The Eliza app creates mental health tracking as easy as articulate to yourself
Makers of an app called Eliza wish to make it as easy for people to lane their psychological contentment as it is to lane their earthy fitness.
The Eliza app asks users to record a voice memo, say, venting about an emanate they’re traffic with during work or simply reflecting on their day. The app turns a user’s debate into content that’s prepared for view analysis.
After any memo is fast analyzed, Eliza generates an infographic that shows users either they sound happy and calm, mostly, or maybe stressed and in need of support from friends and therapists. It also lets users see, over time, how they’ve been feeling.
The thought is to get people to counseling, or during slightest to speak with someone they adore and trust before they find themselves traffic with pure and debilitating levels of depression, stress or other mental health issues.
Developers Kathryn Hodge, a youth during Vassar College, and Tae Hong Min, a comparison during Lehigh University, used IBM Watson and Twilio record to emanate this app, and built it on Ionic to make it cross-platform from a start.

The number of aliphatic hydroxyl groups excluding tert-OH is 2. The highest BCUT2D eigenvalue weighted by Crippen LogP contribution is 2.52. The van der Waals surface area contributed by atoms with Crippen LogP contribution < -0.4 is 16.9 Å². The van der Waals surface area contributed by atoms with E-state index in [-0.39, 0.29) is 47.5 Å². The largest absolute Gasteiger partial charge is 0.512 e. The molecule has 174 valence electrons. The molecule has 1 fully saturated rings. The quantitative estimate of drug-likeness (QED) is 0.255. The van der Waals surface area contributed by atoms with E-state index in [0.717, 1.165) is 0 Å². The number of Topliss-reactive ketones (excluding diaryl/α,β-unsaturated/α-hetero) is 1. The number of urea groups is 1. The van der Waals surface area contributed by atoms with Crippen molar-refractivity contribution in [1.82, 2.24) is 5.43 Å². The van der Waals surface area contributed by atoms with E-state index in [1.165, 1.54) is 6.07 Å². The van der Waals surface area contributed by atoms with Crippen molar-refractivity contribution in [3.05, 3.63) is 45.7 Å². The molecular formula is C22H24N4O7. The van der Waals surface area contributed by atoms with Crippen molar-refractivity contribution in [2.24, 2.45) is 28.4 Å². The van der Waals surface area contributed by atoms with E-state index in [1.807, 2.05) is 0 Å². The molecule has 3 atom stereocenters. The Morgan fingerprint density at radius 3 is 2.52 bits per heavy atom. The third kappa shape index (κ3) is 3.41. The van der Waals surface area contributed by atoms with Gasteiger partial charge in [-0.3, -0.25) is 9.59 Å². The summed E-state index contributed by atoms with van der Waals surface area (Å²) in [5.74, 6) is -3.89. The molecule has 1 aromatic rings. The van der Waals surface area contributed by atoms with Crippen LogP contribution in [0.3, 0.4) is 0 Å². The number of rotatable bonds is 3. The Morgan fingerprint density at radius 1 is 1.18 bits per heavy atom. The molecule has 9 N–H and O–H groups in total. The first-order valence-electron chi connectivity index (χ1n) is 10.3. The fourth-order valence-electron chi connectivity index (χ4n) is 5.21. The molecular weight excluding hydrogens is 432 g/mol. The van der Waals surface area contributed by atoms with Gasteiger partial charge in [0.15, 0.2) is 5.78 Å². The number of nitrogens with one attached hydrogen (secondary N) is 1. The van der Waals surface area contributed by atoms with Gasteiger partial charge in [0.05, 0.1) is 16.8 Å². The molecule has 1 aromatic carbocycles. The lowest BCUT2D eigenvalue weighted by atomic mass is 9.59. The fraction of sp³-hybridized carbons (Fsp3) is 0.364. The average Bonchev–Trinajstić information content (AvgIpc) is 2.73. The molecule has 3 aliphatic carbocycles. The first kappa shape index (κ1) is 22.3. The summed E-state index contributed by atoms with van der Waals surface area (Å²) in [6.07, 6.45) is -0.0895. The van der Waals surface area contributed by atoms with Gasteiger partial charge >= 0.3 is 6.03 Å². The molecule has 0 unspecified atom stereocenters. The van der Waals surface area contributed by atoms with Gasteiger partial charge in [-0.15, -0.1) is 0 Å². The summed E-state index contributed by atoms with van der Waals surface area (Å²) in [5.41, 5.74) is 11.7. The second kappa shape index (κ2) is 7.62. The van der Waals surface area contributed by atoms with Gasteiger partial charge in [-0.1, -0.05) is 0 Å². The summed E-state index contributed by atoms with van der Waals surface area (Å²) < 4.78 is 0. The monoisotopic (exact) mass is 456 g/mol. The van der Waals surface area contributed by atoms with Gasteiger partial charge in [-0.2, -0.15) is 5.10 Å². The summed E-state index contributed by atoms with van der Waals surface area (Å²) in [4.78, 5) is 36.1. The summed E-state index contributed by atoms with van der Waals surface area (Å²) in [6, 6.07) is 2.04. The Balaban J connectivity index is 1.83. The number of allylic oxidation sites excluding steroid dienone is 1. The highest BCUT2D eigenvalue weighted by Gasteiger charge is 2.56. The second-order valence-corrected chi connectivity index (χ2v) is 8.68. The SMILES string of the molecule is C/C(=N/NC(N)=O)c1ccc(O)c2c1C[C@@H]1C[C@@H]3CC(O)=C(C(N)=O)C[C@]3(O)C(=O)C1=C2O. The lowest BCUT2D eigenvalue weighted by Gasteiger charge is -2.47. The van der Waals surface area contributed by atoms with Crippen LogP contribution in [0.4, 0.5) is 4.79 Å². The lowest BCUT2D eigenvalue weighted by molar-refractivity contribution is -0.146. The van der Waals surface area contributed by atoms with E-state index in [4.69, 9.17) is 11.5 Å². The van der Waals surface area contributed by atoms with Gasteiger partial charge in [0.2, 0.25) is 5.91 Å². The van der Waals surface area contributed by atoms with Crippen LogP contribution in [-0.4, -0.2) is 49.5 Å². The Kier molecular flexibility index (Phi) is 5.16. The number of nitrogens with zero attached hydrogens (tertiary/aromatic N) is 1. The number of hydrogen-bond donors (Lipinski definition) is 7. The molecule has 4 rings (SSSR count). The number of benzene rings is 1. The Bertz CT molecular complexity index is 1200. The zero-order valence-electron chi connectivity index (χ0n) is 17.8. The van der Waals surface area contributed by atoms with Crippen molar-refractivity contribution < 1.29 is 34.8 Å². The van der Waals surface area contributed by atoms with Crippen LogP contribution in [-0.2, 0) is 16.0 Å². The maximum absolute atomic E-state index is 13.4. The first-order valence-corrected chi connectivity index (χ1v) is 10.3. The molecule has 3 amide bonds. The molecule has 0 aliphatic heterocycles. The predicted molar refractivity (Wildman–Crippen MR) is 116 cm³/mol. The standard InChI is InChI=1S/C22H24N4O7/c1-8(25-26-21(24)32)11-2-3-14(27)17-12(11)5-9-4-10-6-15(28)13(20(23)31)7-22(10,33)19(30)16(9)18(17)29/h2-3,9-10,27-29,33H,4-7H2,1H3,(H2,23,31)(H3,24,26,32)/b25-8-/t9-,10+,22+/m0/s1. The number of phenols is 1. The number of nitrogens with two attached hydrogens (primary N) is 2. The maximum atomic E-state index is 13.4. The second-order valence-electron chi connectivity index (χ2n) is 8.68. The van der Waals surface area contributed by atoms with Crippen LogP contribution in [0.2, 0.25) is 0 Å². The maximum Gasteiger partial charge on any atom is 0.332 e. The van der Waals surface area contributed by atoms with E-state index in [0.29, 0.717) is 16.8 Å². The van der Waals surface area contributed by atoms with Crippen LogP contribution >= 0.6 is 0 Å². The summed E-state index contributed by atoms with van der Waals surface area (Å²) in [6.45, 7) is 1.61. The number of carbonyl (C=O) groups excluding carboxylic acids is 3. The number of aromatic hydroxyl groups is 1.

The students pronounced they don’t wish to spin this app into a startup, though will continue to work on it, ideally creation it accessible for giveaway to assistance mental health researchers.
The twin also pronounced they wish to de-stigmatize mental health problems and therapy. “Sometimes we are in self rejection that we have an issue, though if we have something in a palm of your palm feeding it behind to you, objectively, we can’t repudiate it,” Min said.
Hodge remarkable that Eliza also lets users share their information with a protected therapist. She hopes that charting a information over time can assistance therapists see what’s working, or not, for their patients and ready for conversing sessions, among other things.
The group has competed during hackathons before and intends to keep doing so. They were a winners of a best use of VR endowment during Bitcamp progressing this year for BumbleAidr, a VR app to detect early conflict of attention-deficit disorders in users.
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